By Carole Robinson
For years the red caboose at the Fieldstone Farms clubhouse – old L&N 42 – was a place kids played in and around and parents relived their childhood. But after years of use and neglect, the caboose sank into the inevitable state of disrepair. That was when a representative of the clubhouse approached Katie Smitherman’s Girl Scout Ambassador troop seeking help. Katie decided the project would fit in perfectly with the Gold Award project she was about to tackle.
“The outside was run down and the inside had been vandalized,” she said. “It was a disaster.”
L&N No. 42 belonged to the L&N (Louisville & Nashville) Railroad, which at one time was a 6,000-mile railroad system that served 13 states. According to Williamson County historian Rick Warwick, Cecil Sims, an attorney, acquired the caboose in a lawsuit sometime in the 1930s or 1940s and had it installed on his Franklin farm for his children to use. After her father’s death, Susie Sims Irvin, Cecil’s daughter, moved back to the farm eventually selling it to developers.
It took 13 months of hard work and perseverance, but Katie Smitherman and her band of volunteers renovated L&N 42 parked at the Fieldstone Farms clubhouse.
Photo by Carole Robinson
Rather than remove the caboose, which was once used as eating and sleeping quarters for the L&N train crew, designers of the Fieldstone Farms subdivision incorporated it into the public area where the clubhouse, tennis courts and pool would be located.
Age, weather and neglect saw the little red caboose deteriorate into disrepair and a dangerous hazard. That is when Katie and her band of volunteers stepped up and rescued the old, cupola caboose.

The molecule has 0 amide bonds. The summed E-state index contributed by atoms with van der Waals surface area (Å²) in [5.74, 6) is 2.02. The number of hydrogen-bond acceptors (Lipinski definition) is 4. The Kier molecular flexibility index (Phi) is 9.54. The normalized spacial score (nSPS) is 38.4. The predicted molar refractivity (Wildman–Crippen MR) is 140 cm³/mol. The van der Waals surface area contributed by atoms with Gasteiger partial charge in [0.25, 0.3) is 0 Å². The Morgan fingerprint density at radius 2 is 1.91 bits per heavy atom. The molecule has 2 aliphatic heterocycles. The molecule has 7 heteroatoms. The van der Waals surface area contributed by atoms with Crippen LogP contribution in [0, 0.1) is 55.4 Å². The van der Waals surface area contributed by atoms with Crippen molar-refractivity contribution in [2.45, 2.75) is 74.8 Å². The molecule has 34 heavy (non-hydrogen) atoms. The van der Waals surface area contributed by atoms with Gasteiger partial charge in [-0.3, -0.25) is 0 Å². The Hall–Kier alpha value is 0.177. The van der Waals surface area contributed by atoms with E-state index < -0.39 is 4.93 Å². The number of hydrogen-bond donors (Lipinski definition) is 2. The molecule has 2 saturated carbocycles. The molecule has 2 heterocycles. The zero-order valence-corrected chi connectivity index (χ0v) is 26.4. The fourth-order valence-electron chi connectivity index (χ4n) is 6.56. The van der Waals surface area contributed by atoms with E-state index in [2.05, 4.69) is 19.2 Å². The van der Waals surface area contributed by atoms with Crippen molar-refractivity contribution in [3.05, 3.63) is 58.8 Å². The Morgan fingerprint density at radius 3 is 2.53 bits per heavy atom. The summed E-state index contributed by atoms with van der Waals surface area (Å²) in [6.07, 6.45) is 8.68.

“It was unsafe with all the broken bottles, rust and broken panels,” Katie said.
“I was looking for a Gold Award project and this fit it perfectly, but I didn’t expect it to be so much work.”
Katie thought she could clean up the junk and paint over the graffiti inside, replace a couple boards on the solid wood train car, slap a coat of paint on it and be done. Was she ever surprised when the full scope of the project was determined?
To avoid using her college fund to pay for the project, Katie held several fundraisers and procured donated materials for the repairs. She also organized a group of volunteers – community members who would ensure the survival of the renovations because they were a part of it.
It took about 30 volunteers, logging more than 550 hours – Katie logged 110 hours – and 13 months to complete the project. Most Gold Award projects take about four to six weeks.
Mr. Street, a neighbor who worked in construction, mentored Katie showing her how to renovate to make it last – replacing panels and structural wood, rebuilding bunks and benches, repairing and replacing floor boards inside the car and installing plexi-glass in the windows instead of glass. He also taught her how to use the tools she needed for the project and then entrusted them to her.
To keep the car as authentic as possible, Katie repainted it using the original red, light blue and yellow colors. A cast iron stove was donated to the project.
“This definitely would not have been this good a renovation without his knowledge, help and tools,” Katie said.
Once the project was completed, Katie added locks to the doors and the officials with the Fieldstone Farms Clubhouse installed a security system and cameras to protect the caboose.
Katie learned a myriad of lessons from leadership to construction and using tools and perseverance.
“A lot of people were surprised that a girl was doing this,” she said. “It took a lot longer than I expected, but once I started there was no turning back.”
Katie received her Girl Scout Gold Award and will soon be off to the University of Alabama to study business management.
Posted on: 7/24/2013